Obviously, it is not anti-Catholic to speak out against abuses within the church, or to demand sweeping reforms where they are necessary. But recently, we have seen an astonishing upsurge in bigoted attacks on the most cherished institutions of Catholicism. If all religious and ethnic groups are to be treated even-handedly with such contempt, that would at least be fair, but nobody suggests (or wants) such an outcome. As it is, the tolerance of widespread anti-Catholicism is evidence of a really disturbing double standard.
Link Posted: 6/18/2003 6:56:57 PM EDT
Courtesy of Monty Python's Meaning Of Life...


There are Jews in the world.
There are Buddhists.
There are Hindus and Mormons, and then
There are those that follow Mohammed, but
I've never been one of them.

I'm a Roman Catholic,
And have been since before I was born,
And the one thing they say about Catholics is:
They'll take you as soon as you're warm.

You don't have to be a six-footer.
You don't have to have a great brain.
You don't have to have any clothes on. You're
A Catholic the moment Dad came,

Because

Every sperm is sacred.
Every sperm is great.
If a sperm is wasted,
God gets quite irate.

Every sperm is sacred.
Every sperm is great.
If a sperm is wasted,
God gets quite irate.

Let the heathen spill theirs
On the dusty ground.
God shall make them pay for
Each sperm that can't be found.

Every sperm is wanted.
Every sperm is good.
Every sperm is needed
In your neighbourhood.

Hindu, Taoist, Mormon,
Spill theirs just anywhere,
But God loves those who treat their
Semen with more care.

Every sperm is sacred.
Every sperm is great.
If a sperm is wasted,
God gets quite irate.

Every sperm is sacred.
Every sperm is good.
Every sperm is needed
In your neighbourhood!

Every sperm is useful.
Every sperm is fine.
God needs everybody's.
Mine! And mine! And mine!

Let the Pagan spill theirs
O'er mountain, hill, and plain.
God shall strike them down for
Each sperm that's spilt in vain.

Every sperm is sacred.
Every sperm is good.
Every sperm is needed
In your neighbourhood.

Every sperm is sacred.
Every sperm is great.
If a sperm is wasted,
God gets quite iraaaaate!

Link Posted: 6/18/2003 7:09:51 PM EDT
BWAAHAHAHAHAHAHHAHAAH!!!!

Hang that bishop high I say!
Link Posted: 6/19/2003 6:16:38 PM EDT
Bring the Bishop out to Casa Grande for the Shoot!
Link Posted: 6/21/2003 12:43:38 PM EDT
As a country we don't care what religion you are. But if your religion allows you to commit crimes and feel good about it then our laws will take care of you just like everyone of us other filthy bastards. I have had too much of this I'm better than you crap.
Link Posted: 6/22/2003 12:32:18 AM EDT


Good read tfod, thanks.



Link Posted: 6/25/2003 11:32:44 AM EDT
tfod, Vivat Jesu!
erich
Link Posted: 6/25/2003 1:14:45 PM EDT


Scientists were rated as great heretics by the church, but they were truly religious men because of their faith in the orderliness of the universe.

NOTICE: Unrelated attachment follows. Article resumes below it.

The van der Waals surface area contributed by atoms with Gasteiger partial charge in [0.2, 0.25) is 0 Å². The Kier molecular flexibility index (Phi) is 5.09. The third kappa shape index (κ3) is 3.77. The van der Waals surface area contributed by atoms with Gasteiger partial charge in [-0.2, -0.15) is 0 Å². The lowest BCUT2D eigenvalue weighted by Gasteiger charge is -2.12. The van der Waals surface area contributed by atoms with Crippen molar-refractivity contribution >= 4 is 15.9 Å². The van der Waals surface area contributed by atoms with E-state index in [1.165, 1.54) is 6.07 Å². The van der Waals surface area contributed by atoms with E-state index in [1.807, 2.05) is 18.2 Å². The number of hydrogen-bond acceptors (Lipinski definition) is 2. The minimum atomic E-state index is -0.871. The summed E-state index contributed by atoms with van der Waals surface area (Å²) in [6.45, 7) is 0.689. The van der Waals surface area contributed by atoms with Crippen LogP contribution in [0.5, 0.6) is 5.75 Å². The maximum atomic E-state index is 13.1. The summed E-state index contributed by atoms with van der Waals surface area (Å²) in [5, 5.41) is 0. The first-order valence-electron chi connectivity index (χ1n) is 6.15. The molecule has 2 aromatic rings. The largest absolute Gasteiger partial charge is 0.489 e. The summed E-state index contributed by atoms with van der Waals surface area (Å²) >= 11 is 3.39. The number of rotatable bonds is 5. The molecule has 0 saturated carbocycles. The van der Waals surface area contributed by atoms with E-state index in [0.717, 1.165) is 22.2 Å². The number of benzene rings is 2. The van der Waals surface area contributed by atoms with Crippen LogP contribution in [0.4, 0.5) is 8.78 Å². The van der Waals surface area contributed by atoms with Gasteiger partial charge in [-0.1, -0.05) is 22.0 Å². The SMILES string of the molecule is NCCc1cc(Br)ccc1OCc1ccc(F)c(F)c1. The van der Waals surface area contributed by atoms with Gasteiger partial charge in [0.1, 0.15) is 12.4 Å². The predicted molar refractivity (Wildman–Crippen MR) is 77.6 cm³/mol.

A man's ethical behavior should be based effectually on sympathy, education, and social ties; no religious basis is necessary. Man would indeed be in a poor way if he had to be restrained by fear of punishment and hope of reward after death.

Albert Einstein
Link Posted: 6/25/2003 2:23:08 PM EDT
[Last Edit: 6/25/2003 2:27:03 PM EDT by The_Macallan]

Originally Posted By innocent_bystander:
A man's ethical behavior should be based effectually on sympathy, education, and social ties; no religious basis is necessary.

What would a man need to be "educated" in in order to be ethical?

Jesus was a great teacher. Would he be qualified to teach ethical behavior? Could such ethics be taught by Jesus WITHOUT reference to God?

And what "social ties" are there that aren't ultimately (and originally) derived from principles founded upon religious beliefs?




Originally Posted By innocent_bystander:
Man would indeed be in a poor way if he had to be restrained by fear of punishment and hope of reward after death.

Albert Einstein

Would being restrained by "social ties" (peer pressure) or "education" (indocrination) or the "fear of punishment" (blackmail) and "hope of reward" (profit) during life be any better?

Is peer pressure, personal profit and pleasure a better guide to ethical behavior than trying to live according to Christian principles?

Albert Einstein knew physics. Ethics? Mmmmmm... not any more than anyone else I suppose. And certainly not in the same league as someone like Thomas Aquinas (for example). Al should stick to physics.

Link Posted: 6/25/2003 3:04:32 PM EDT
Jesus who? I'm not superstitious.
Link Posted: 6/25/2003 5:11:43 PM EDT
Hmm Innocent im starting to like you more and more.
Link Posted: 6/25/2003 7:06:40 PM EDT
[Last Edit: 6/25/2003 7:07:36 PM EDT by The_Macallan]

Originally Posted By innocent_bystander:
Jesus who? I'm not superstitious.

You ask "Jesus who?" in a thread about a Christian religion? I'm not ignorant.

<­BR>